Sellafield compels this kind of gaze into the abyss of deep time because it is a place where multiple time spans – some fleeting, some cosmic – drift in and out of view. Laid out over six square kilometres, Sellafield is like a small town, with nearly a thousand buildings, its own roads and even a rail siding – all owned by the government, and requiring security clearance to visit. Sellafield’s presence, at the end of a road on the Cumbrian coast, is almost hallucinatory. One moment you’re passing cows drowsing in pastures, with the sea winking just beyond. Then, having driven through a high-security gate, you’re surrounded by towering chimneys, pipework, chugging cooling plants, everything dressed in steampunk. The sun bounces off metal everywhere. In some spots, the air shakes with the noise of machinery. It feels like the most manmade place in the world.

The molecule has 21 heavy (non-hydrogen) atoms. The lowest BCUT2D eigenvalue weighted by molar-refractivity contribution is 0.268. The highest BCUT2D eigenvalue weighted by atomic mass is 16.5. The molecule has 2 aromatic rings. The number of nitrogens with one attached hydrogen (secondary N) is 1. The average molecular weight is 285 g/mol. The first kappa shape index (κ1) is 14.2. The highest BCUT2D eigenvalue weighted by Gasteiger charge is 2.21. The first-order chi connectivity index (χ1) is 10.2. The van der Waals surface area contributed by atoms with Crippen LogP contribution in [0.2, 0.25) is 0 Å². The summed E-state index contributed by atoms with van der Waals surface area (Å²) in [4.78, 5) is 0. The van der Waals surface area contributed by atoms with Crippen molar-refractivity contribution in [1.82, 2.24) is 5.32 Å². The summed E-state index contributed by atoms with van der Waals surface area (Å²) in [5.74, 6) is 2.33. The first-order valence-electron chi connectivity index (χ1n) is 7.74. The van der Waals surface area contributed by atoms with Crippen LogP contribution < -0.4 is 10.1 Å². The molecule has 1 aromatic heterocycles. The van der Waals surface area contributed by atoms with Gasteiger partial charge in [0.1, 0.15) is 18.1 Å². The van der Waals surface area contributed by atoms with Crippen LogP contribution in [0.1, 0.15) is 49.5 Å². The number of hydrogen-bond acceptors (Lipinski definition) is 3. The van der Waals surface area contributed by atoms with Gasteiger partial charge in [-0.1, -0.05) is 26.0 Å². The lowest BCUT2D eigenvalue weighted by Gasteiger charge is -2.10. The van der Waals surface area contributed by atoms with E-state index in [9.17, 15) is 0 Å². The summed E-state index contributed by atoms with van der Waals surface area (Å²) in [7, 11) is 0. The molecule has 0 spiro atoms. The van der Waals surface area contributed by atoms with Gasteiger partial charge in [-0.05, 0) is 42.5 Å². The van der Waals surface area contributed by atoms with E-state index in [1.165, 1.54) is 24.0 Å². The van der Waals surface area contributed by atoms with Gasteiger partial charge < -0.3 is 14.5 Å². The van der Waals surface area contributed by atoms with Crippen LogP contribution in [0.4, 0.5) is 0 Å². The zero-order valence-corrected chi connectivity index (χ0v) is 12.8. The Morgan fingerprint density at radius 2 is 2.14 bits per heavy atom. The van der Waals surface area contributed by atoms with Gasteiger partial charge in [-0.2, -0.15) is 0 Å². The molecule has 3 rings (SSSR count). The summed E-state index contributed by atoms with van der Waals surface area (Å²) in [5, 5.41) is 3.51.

Grant Wahl, who died unexpectedly, in December, 2022, understood the way that politics and economics, power and culture intersect in the beautiful game.
When Grant Wahl was a sophomore at Princeton, in 1994, he received funding to spend a summer studying the culture of fútbol in Argentina. Wahl was from eastern Kansas; he’d never left the United States. He asked the coach of the Princeton soccer team, Bob Bradley, whom he’d met while reporting for the Daily Princetonian, where he might be able to practice his Spanish. Bradley suggested Boca Juniors, the legendary sports club in Buenos Aires, best known for its beloved fútbol team.